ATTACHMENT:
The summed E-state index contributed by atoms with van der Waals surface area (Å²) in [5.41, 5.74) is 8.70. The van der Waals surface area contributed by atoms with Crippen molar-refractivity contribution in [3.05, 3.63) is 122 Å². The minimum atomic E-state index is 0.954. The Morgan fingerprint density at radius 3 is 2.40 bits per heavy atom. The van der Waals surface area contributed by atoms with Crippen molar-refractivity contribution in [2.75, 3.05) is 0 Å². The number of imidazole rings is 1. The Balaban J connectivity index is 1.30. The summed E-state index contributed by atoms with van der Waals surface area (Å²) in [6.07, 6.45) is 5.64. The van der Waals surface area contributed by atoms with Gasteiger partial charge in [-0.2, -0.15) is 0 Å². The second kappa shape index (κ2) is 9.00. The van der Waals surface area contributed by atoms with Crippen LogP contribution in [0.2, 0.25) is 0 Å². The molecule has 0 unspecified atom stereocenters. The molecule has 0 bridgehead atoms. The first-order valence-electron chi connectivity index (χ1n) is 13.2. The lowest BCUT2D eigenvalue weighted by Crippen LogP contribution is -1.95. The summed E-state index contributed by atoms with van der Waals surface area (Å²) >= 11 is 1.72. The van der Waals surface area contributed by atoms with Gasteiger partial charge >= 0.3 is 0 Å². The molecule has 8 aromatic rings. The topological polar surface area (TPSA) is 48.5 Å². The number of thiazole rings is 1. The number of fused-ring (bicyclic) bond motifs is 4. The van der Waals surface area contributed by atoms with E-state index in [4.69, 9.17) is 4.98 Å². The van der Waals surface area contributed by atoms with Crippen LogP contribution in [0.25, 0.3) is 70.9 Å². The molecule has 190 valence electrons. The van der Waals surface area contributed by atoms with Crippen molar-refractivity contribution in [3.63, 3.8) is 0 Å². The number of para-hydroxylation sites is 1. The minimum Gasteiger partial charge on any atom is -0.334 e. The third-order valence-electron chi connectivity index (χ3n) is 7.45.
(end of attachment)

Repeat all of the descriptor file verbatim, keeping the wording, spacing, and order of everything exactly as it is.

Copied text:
The summed E-state index contributed by atoms with van der Waals surface area (Å²) in [5.41, 5.74) is 8.70. The van der Waals surface area contributed by atoms with Crippen molar-refractivity contribution in [3.05, 3.63) is 122 Å². The minimum atomic E-state index is 0.954. The Morgan fingerprint density at radius 3 is 2.40 bits per heavy atom. The van der Waals surface area contributed by atoms with Crippen molar-refractivity contribution in [2.75, 3.05) is 0 Å². The number of imidazole rings is 1. The Balaban J connectivity index is 1.30. The summed E-state index contributed by atoms with van der Waals surface area (Å²) in [6.07, 6.45) is 5.64. The van der Waals surface area contributed by atoms with Gasteiger partial charge in [-0.2, -0.15) is 0 Å². The second kappa shape index (κ2) is 9.00. The van der Waals surface area contributed by atoms with Crippen LogP contribution in [0.2, 0.25) is 0 Å². The molecule has 0 unspecified atom stereocenters. The molecule has 0 bridgehead atoms. The first-order valence-electron chi connectivity index (χ1n) is 13.2. The lowest BCUT2D eigenvalue weighted by Crippen LogP contribution is -1.95. The summed E-state index contributed by atoms with van der Waals surface area (Å²) >= 11 is 1.72. The van der Waals surface area contributed by atoms with Gasteiger partial charge >= 0.3 is 0 Å². The molecule has 8 aromatic rings. The topological polar surface area (TPSA) is 48.5 Å². The number of thiazole rings is 1. The number of fused-ring (bicyclic) bond motifs is 4. The van der Waals surface area contributed by atoms with E-state index in [4.69, 9.17) is 4.98 Å². The van der Waals surface area contributed by atoms with Crippen LogP contribution in [0.25, 0.3) is 70.9 Å². The molecule has 190 valence electrons. The van der Waals surface area contributed by atoms with Crippen molar-refractivity contribution in [3.63, 3.8) is 0 Å². The number of para-hydroxylation sites is 1. The minimum Gasteiger partial charge on any atom is -0.334 e. The third-order valence-electron chi connectivity index (χ3n) is 7.45.